Publication: Richard Miller, James Harper, Andrzej Galecki, David Burke, Big mice die young: early body weight predicts longevity in genetically heterogeneous mice. Aging Cell 1, 22-29 (2002).

The relative success of the LAG initiative during the period 1993-1998 encouraged Anna McCormick and the NIA to issue a second RFA in 1998 to continue the program. A greatly expanded program was funded in 1999 and continues to contribute to our understanding of the genetic regulation of longevity in animal model systems.

Translation of Results to Humans Back to Top

The ultimate goal of studies using animal models is to identify genes and processes that regulate longevity and functional decline in humans. The single-gene mutations that increase longevity in C. elegans, D. melanogaster, and mice are summarized in Fig. 1. The similarities among species shown in this figure suggest that special attention should be given to comparable genes in humans. Related research in model organisms has produced a rich harvest of additional genes and processes of possible relevance in regulation of longevity. Pharmacological examples include the demonstration by Melov et al. that EUK-134, a catalase-SOD mimetic, extends longevity in nematodes, and the demonstration by Kang et al. that 4-phenyl butyrate, an inhibitor of histone deacetylase, extends longevity in fruit flies. Therefore, of particular interest should be genes that code for proteins involved in either repair or prevention of damage caused by stresses such as heat, oxygen free radicals, and other genotoxic compounds, as well as genes that regulate gene expression.

Mutations in several human genes lead to segmental progeroid syndromes (reviewed by Martin and Oshima), in which at least some aging phenotype(s) occur relatively early in life. The most relevant syndrome appears to be Werner syndrome (WS), and although the gene (WRN) responsible for this condition has been isolated and characterized as encoding a DNA helicase, the mechanistic basis for the disease is still poorly understood (see Fry Review and "Of Hyperaging and Methuselah Genes"). What is clear is that the syndrome is associated with defects in one of more of the following processes: DNA replication, DNA repair, transcription, or recombination. Work on animal models of WS is included in the LAG initiative.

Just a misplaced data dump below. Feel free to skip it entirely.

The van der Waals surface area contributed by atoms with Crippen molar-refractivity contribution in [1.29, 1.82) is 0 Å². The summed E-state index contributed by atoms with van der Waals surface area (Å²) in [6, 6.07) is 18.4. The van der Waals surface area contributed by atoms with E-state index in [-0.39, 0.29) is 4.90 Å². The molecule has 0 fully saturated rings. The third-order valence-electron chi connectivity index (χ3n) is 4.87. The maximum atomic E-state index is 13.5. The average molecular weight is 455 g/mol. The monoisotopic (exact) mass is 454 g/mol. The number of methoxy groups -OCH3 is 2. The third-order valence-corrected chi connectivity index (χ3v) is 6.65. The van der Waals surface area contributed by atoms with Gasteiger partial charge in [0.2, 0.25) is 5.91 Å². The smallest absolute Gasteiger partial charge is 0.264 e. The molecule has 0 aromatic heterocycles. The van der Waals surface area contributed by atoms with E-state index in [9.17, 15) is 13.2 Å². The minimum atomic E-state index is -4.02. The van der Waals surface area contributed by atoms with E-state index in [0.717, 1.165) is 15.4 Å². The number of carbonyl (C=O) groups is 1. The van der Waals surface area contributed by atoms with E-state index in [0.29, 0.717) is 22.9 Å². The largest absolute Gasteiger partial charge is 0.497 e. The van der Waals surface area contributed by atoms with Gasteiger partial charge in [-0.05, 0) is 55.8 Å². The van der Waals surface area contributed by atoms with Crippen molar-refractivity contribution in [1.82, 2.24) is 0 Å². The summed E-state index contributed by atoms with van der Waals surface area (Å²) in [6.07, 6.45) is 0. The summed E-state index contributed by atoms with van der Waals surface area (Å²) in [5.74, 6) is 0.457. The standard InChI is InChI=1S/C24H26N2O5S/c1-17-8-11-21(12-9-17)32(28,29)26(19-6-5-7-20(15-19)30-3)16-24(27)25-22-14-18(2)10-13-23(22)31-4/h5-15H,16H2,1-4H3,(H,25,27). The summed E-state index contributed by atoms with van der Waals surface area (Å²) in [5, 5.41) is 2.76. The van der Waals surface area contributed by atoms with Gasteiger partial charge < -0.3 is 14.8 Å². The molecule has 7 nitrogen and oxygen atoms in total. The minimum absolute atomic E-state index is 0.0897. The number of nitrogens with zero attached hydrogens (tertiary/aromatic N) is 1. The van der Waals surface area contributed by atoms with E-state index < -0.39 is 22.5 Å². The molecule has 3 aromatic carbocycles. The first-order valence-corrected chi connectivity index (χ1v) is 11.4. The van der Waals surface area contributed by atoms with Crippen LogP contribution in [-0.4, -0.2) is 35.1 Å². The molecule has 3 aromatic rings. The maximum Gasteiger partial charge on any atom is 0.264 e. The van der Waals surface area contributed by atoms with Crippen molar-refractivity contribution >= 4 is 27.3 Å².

Another area of research in the genetics of human longevity involves identifying single nucleotide polymorphisms (SNPs) in genes that affect the development of one or more aging phenotypes. It seems likely that individual differences in aging patterns among individuals in a population may be at least partly due to these subtle genetic differences found in our genes. Identification of these SNPs is only marginally included in NIA's LAG initiative so far. However, it is clear that as human candidate aging genes are identified through the LAG initiative, and as SNPs in these genes are discovered, the groundwork will be laid for identifying which of these SNPs may be associated with the development of aging phenotypes. The best documented example of this so far is the apoE gene, which was discovered through the approach known as demographic selection (Schächter et al. and Perls et al.). The apoE alleles present in an individual greatly affect the risk of developing Alzheimer's disease (see McGeer Review, Honig Case Study, and "Detangling Alzheimer's Disease").

Finally, two genes possibly related to longevity have recently been identified in human populations. An unknown gene on chromosome 4 linked to exceptional longevity in humans has been reported by Puca et al., and Arking et al. reported an association between SNPs in the KLOTHO locus and age-related phenotypes in several human populations. The klotho gene in mice has previously been associated with premature death in mice by Kuro-o et al. (Klotho mice). Future research to identify human genes with possible effects on longevity will be informed by results with animal models such as those discussed here.

February 12, 2003 Citation: H. R. Warner, Subfield History: Use of Model Organisms in the Search for Human Aging Genes. Sci. SAGE KE 2003 (6), re1 (2003).

Developing a Research Agenda in Biogerontology: Basic Mechanisms.
H. R. Warner (2005)
Sci. Aging Knowl. Environ. 2005, pe33